banner image

:: Shallow Hal

Shallow Hal is a high concept film, where the story has been so obviously constructed to suit the concept, that usually reliable actors are left floundering. Jack Black, the funny guy from High Fidelity and Jesus’ Son, is Hal, a man who has impossibly high physical standards for women that he will date, whilst not applying those same standards to his own pudgier and balding self. His best friend is Mauricio, Jason Alexander playing a slightly lower brow version of George Costanza. A contrived encounter in a stalled elevator with Anthony Robbins results in Hal being only able to see inner beauty in women, therefore all fat and ugly women appear truly beautiful, as by the film’s logic, all ugly women have been forced to develop a personality and work for some sort of charity, and beautiful women appear haggard and ugly, like their under developed personalities. This seems conveniently not to affect Jack’s gorgeous neighbour, though she dumps him early on in the film.

The main attraction for most people in the audience however, is sure to be the sight of Gwyneth Paltrow in a fat suit. Paltrow plays Rosemary, the impossibly sweet and obscenely obese daughter of Hal’s boss. (Why they couldn’t meet through work instead of a silly, contrived encounter in a clothing shop is beyond me). Hal sees her as the gorgeous Gwyneth Paltrow, whilst others see only the exterior. And it is Gwyneth who provides the most laughs and carries the bulk of this film.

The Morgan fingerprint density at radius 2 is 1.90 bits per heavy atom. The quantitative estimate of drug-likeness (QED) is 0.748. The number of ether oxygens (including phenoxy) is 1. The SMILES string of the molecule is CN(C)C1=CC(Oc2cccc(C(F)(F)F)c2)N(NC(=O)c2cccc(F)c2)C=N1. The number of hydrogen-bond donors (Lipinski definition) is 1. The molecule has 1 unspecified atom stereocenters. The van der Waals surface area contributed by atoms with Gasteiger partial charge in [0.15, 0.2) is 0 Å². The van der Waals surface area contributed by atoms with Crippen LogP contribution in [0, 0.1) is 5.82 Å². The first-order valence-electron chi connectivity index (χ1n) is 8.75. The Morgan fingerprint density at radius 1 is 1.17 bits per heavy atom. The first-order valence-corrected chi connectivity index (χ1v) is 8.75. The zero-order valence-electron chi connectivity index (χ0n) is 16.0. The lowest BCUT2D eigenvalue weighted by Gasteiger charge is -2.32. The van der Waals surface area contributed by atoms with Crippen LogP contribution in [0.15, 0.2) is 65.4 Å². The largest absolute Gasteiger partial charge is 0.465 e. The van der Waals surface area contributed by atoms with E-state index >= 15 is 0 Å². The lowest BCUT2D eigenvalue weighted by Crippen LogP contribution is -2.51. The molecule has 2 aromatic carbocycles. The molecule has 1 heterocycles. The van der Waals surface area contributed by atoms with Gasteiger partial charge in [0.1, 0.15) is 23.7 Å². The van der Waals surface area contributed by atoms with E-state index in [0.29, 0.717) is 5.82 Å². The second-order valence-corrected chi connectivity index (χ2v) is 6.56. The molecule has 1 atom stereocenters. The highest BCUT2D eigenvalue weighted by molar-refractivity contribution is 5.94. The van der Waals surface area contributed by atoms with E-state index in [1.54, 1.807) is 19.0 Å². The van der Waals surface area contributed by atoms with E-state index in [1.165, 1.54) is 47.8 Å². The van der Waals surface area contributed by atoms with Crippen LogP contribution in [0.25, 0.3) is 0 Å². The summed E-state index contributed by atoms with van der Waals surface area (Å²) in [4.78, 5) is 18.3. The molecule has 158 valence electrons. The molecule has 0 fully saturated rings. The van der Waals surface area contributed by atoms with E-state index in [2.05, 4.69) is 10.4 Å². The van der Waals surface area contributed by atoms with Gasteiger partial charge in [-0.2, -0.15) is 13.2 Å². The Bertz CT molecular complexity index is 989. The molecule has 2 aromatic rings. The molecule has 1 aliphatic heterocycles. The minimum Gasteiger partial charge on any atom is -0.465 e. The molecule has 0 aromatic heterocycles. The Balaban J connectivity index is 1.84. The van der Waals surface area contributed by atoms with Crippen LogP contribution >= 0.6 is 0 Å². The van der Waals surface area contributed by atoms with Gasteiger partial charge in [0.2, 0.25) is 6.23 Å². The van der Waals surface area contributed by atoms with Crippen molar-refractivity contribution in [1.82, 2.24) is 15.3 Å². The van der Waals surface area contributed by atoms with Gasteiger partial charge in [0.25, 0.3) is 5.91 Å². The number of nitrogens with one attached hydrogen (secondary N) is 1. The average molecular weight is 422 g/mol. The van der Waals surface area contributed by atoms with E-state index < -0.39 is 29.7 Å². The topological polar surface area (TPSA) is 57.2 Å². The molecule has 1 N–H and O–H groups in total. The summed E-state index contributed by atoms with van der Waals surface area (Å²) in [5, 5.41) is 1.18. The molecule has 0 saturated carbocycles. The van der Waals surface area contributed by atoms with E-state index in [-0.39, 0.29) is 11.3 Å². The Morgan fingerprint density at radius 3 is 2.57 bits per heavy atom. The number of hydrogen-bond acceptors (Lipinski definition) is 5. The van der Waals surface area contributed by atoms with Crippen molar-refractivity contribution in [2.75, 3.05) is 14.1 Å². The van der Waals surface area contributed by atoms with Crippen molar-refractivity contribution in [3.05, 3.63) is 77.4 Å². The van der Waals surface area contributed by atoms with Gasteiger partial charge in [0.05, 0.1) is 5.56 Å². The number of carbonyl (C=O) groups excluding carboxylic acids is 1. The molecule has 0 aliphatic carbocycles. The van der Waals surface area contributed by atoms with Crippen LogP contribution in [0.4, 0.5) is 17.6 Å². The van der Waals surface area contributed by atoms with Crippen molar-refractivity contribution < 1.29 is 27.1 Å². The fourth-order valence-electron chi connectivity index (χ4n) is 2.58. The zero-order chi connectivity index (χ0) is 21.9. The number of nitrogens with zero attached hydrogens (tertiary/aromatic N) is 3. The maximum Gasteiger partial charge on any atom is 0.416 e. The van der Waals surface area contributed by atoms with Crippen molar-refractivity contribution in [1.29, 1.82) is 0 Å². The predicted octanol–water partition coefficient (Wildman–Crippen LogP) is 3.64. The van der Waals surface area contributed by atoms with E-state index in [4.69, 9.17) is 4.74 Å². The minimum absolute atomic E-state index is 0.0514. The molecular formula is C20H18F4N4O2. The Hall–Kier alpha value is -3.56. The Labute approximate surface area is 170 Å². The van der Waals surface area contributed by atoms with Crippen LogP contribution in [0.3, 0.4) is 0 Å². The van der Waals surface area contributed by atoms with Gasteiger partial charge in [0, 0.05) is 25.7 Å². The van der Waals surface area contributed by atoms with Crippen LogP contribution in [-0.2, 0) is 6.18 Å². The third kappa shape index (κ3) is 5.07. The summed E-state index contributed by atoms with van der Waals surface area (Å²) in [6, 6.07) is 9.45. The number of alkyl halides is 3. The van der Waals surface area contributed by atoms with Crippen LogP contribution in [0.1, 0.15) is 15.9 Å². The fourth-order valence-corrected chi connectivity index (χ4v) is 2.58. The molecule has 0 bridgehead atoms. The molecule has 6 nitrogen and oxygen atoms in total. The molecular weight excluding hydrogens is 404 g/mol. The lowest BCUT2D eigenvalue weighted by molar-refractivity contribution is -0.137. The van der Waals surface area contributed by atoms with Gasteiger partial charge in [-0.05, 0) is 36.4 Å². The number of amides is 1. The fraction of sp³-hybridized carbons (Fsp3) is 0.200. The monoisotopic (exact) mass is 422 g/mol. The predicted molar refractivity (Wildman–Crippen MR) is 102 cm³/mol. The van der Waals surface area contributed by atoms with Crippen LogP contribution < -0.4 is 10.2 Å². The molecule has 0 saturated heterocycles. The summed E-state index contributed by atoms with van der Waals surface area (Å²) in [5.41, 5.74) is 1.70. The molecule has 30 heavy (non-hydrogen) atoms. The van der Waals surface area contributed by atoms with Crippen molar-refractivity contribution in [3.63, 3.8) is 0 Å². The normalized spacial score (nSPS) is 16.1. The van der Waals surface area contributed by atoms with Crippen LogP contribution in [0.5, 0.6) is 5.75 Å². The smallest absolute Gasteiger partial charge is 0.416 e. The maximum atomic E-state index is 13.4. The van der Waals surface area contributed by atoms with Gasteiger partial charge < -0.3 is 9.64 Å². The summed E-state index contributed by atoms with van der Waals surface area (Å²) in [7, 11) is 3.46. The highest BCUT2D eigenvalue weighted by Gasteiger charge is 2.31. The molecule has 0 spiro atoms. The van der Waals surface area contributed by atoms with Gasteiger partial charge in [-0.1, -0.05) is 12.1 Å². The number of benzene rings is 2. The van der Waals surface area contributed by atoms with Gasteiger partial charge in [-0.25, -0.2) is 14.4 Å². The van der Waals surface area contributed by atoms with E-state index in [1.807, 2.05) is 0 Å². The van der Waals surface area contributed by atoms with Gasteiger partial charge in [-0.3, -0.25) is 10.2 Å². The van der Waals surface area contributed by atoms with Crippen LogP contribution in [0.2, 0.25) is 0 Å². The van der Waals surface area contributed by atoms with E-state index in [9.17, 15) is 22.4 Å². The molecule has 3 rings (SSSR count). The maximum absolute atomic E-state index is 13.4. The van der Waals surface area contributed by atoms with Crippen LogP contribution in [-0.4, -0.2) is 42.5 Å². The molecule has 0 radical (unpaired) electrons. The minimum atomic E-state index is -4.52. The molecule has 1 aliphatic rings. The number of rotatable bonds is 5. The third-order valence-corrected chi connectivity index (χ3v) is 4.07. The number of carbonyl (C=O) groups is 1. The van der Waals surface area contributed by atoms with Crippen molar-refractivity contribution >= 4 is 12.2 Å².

Striving to pass on a message, the Farrelly brothers have made their least funny film so far. The genuinely funny jokes are few and far between whilst the rest of the film plods on so predictably that I’m sure most people could plot it out after the first twenty minutes. Jack Black, though hilarious in his previous supporting roles, is not a leading man, and Joe Viterelli, who plays Rosemary’s father and is usually cast as an Italian gangster in films like Analyse This and Mickey Blue Eyes is lumbered with an unexplained and ridiculous Irish accent.

Those expecting the usual Farrelly brothers gross out humour will be disappointed. Aside from one bowel movement joke, the humour remains pretty tame. The feel good ending, though it is the only one that they could get away with feels like a nod to political correctness rather than a true reflection of the world of the film. This is definitely one that can wait for video.

Screening on general release